By Danae Barnes, January 2016 Issue.
Do you know where to find a lesbian bar? This question pulses through the short documentary The Last Lesbian Bars, which tracks recent closings of lesbian bars across the country.
If we were keeping score, the statistics for each city in the film are dismal: 8-0, 7-1 and 12-1.
Artist and activist JD Samson, of Le Tigre and current MEN fame, travels to four different cities – San Francisco, Washington D.C., New Orleans and New York City – in an attempt to understand underlying causes, and possible effects, of losing lesbian bars. (Read more about the Phoenix gay and lesbian bar scene in “Learning From the Locals.”)
The film opens with a voice-over and footage of gay bars from the turn of the century, tracing the evolution of the bar as a place for the community to gather and forge personal and romantic relationships. The film then shifts to present day San Francisco, where the 2015 closure of the Lexington Club means there is no longer a women’s bar in the metropolis that’s hailed as the nation’s “gay capital.”
In her interview, the Lexington Club owner Lisa Thirkield ascribes the bar’s closure to economic factors – as the gentrification of San Francisco raises rents, it forces less-affluent queers out of the immediate surroundings.
Thirkield also notes the business model of catering to “less than five percent” of the population also means lesbian bars will be hit hard in any economic downturn or shift in population.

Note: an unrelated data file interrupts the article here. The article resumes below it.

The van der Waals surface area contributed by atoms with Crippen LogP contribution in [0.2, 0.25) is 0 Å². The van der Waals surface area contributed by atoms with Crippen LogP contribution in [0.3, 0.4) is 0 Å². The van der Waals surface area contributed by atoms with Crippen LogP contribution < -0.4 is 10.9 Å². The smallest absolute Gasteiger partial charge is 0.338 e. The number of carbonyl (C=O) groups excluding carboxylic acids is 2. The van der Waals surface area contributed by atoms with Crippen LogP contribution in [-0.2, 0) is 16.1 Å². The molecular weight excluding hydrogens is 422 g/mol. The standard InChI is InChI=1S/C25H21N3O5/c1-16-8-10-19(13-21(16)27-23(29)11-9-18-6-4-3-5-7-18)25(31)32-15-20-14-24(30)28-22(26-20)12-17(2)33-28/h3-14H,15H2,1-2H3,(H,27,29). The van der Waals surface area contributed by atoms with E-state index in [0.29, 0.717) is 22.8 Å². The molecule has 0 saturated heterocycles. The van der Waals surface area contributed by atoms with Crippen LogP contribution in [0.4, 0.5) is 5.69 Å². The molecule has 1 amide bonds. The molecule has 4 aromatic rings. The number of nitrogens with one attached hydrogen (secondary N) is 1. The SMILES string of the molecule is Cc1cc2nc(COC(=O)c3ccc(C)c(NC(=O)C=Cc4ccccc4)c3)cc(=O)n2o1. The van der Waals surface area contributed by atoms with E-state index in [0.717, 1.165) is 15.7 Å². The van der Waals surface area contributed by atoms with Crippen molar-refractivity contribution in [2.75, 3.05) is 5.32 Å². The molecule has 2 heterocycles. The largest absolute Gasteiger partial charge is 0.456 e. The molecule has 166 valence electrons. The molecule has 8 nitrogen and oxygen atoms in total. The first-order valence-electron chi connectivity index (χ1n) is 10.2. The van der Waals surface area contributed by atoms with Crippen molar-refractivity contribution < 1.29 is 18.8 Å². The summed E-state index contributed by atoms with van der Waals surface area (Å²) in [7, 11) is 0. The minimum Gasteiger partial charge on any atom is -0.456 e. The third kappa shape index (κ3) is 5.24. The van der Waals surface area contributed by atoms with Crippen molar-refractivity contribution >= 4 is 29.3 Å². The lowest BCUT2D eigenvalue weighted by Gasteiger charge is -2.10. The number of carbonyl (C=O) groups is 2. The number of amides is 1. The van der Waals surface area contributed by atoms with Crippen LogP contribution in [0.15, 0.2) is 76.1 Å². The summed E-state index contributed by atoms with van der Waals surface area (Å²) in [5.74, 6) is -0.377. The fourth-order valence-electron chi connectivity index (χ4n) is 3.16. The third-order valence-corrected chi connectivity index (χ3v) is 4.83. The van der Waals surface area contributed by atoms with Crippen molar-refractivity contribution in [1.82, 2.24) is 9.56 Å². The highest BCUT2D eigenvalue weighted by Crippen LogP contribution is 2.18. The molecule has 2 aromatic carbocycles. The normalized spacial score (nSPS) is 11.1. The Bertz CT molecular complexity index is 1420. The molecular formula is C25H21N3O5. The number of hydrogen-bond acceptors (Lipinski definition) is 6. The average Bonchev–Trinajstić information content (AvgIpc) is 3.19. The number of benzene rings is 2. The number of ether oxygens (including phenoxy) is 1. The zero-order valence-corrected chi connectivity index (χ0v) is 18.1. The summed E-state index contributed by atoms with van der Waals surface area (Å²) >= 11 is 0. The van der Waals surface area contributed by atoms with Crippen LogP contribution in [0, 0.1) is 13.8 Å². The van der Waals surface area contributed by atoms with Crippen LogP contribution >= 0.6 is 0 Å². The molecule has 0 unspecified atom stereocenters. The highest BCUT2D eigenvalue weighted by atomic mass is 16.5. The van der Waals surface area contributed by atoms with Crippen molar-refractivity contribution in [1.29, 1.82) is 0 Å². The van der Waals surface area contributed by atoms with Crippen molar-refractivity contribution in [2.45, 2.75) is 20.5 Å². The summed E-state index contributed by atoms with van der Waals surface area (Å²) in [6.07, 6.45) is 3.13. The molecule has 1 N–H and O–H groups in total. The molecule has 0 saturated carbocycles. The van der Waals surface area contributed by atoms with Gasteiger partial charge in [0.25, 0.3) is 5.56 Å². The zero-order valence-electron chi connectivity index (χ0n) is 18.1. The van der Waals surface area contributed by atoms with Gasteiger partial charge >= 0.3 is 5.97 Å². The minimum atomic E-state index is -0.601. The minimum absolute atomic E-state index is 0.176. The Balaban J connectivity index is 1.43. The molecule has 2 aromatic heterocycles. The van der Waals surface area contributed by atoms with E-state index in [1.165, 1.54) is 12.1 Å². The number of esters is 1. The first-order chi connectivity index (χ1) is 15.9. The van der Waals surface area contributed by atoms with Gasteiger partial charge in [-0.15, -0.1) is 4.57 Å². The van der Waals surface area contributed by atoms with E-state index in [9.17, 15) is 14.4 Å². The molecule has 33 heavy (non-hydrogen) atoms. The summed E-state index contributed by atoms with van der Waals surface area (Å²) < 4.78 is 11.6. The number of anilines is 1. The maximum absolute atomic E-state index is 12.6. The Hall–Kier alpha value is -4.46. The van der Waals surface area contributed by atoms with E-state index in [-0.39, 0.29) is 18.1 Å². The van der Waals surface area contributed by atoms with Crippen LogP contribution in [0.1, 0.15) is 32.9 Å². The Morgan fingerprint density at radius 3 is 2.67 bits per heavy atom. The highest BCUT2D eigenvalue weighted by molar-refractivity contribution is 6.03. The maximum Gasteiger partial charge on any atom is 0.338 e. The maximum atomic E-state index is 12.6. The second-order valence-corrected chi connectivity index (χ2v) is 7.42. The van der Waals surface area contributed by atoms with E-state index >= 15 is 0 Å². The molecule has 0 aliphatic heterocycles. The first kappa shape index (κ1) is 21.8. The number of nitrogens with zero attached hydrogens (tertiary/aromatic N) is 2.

Yet, if money is the linchpin, why are gay bars thriving while lesbian bars are shutting their doors? The “nesting” or “U-Haul lesbian” stereotype is debunked by interviews with two academics, including notable queer author Jack Halberstam. Further, the scholars discuss how the changing landscape of social acceptance of homosexuality in the U.S. means women, more so than men, feel safer in a wider range of social settings.
Interestingly, LGBT/pop culture sociologist Danielle Moodie-Mills draws a loose comparison between integration of gays in our society and the end of sanctioned segregation for African-Americans.
“Segregation was good for black business, but bad for black people,” she points out. “When black and white people were finally starting to integrate, black businesses died off.”
The film also brings up the question of layered identities emerging within the LGBTQ community, acknowledging labels such as “gay” and “lesbian” have begun to shift toward the more inclusive “queer.”
According to Samson, the objective of the project was “to honestly create a conversation around a lot of the ideas raised” in the documentary.
“As the host of the film, I feel like it was important for me to make visible my own feelings regarding the new shape of our community,” Samson says, “but [also] make sure that I was reflecting what others feel about the same issues and concepts without trying to be inflammatory.”
The subsequent interviews in Washington D.C., New Orleans and New York City all feel unique, and yet similar to the sentiments expresses in San Francisco. Economic hardship, diminished need for lesbian-specific spaces, new technology and a shifting queer demographic are cited in each city as factors contributing to the demise of the once-vital lesbian bar scene.
One of the co-owners of New York City’s 23-year-old lesbian bar Henrietta Hudson, remarks, “it would be a tragedy if we lose the last gay bar.” Meanwhile, a younger queer party organizer asserts, “what used to be dyke communities are looking really different … and with this emergence of queer people of color communities in America, if dyke places can’t get down with that, they’ll be forced to close their doors.”